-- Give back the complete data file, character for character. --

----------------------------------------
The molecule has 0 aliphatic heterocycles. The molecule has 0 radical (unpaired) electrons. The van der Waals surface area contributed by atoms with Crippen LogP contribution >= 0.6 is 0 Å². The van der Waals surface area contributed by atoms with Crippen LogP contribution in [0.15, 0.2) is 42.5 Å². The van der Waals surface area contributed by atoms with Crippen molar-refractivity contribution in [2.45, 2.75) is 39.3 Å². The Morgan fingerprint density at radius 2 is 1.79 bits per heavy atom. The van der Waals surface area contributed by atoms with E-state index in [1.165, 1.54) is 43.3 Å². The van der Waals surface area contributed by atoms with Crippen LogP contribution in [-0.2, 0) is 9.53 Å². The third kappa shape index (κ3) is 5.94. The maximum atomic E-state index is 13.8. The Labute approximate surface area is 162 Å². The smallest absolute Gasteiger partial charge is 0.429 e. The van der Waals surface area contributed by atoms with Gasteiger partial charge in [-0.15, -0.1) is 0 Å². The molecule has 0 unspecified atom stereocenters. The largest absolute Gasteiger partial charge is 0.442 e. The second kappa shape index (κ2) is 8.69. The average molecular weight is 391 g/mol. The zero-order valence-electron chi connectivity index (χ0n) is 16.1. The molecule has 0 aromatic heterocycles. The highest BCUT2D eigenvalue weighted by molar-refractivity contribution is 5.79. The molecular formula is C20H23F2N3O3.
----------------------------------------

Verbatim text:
The molecule has 0 aliphatic heterocycles. The molecule has 0 radical (unpaired) electrons. The van der Waals surface area contributed by atoms with Crippen LogP contribution >= 0.6 is 0 Å². The van der Waals surface area contributed by atoms with Crippen LogP contribution in [0.15, 0.2) is 42.5 Å². The van der Waals surface area contributed by atoms with Crippen molar-refractivity contribution in [2.45, 2.75) is 39.3 Å². The Morgan fingerprint density at radius 2 is 1.79 bits per heavy atom. The van der Waals surface area contributed by atoms with E-state index in [1.165, 1.54) is 43.3 Å². The van der Waals surface area contributed by atoms with Crippen LogP contribution in [-0.2, 0) is 9.53 Å². The third kappa shape index (κ3) is 5.94. The maximum atomic E-state index is 13.8. The Labute approximate surface area is 162 Å². The smallest absolute Gasteiger partial charge is 0.429 e. The van der Waals surface area contributed by atoms with Gasteiger partial charge in [-0.15, -0.1) is 0 Å². The molecule has 0 unspecified atom stereocenters. The largest absolute Gasteiger partial charge is 0.442 e. The second kappa shape index (κ2) is 8.69. The average molecular weight is 391 g/mol. The zero-order valence-electron chi connectivity index (χ0n) is 16.1. The molecule has 0 aromatic heterocycles. The highest BCUT2D eigenvalue weighted by molar-refractivity contribution is 5.79. The molecular formula is C20H23F2N3O3.